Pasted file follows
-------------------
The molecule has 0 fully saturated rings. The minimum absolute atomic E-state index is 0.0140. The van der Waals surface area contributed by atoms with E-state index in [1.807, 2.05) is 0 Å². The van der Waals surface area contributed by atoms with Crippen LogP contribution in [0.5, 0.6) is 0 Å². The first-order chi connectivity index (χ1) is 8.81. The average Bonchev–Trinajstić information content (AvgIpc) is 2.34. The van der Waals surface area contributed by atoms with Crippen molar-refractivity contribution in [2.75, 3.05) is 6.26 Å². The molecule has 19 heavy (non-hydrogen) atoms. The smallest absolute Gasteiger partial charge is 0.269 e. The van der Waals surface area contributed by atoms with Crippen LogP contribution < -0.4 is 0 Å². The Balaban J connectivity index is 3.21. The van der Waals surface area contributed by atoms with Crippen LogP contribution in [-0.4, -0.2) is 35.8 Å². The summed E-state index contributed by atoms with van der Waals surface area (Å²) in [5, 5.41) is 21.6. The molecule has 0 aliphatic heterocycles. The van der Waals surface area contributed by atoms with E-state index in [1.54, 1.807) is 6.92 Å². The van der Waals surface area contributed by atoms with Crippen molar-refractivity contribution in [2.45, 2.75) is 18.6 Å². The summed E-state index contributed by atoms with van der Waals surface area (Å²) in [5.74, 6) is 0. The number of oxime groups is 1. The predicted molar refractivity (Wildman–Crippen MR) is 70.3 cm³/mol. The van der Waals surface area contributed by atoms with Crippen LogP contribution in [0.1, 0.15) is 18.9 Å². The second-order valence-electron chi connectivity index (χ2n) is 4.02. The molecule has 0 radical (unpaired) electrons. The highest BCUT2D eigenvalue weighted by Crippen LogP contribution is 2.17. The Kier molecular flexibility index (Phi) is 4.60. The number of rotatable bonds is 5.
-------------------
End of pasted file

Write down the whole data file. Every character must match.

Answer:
The molecule has 0 fully saturated rings. The minimum absolute atomic E-state index is 0.0140. The van der Waals surface area contributed by atoms with E-state index in [1.807, 2.05) is 0 Å². The van der Waals surface area contributed by atoms with Crippen LogP contribution in [0.5, 0.6) is 0 Å². The first-order chi connectivity index (χ1) is 8.81. The average Bonchev–Trinajstić information content (AvgIpc) is 2.34. The van der Waals surface area contributed by atoms with Crippen molar-refractivity contribution in [2.75, 3.05) is 6.26 Å². The molecule has 19 heavy (non-hydrogen) atoms. The smallest absolute Gasteiger partial charge is 0.269 e. The van der Waals surface area contributed by atoms with Crippen LogP contribution < -0.4 is 0 Å². The Balaban J connectivity index is 3.21. The van der Waals surface area contributed by atoms with Crippen LogP contribution in [-0.4, -0.2) is 35.8 Å². The summed E-state index contributed by atoms with van der Waals surface area (Å²) in [5, 5.41) is 21.6. The molecule has 0 aliphatic heterocycles. The van der Waals surface area contributed by atoms with E-state index in [1.54, 1.807) is 6.92 Å². The van der Waals surface area contributed by atoms with Crippen molar-refractivity contribution in [2.45, 2.75) is 18.6 Å². The summed E-state index contributed by atoms with van der Waals surface area (Å²) in [5.74, 6) is 0. The number of oxime groups is 1. The predicted molar refractivity (Wildman–Crippen MR) is 70.3 cm³/mol. The van der Waals surface area contributed by atoms with Crippen LogP contribution in [0.1, 0.15) is 18.9 Å². The second-order valence-electron chi connectivity index (χ2n) is 4.02. The molecule has 0 radical (unpaired) electrons. The highest BCUT2D eigenvalue weighted by Crippen LogP contribution is 2.17. The Kier molecular flexibility index (Phi) is 4.60. The number of rotatable bonds is 5.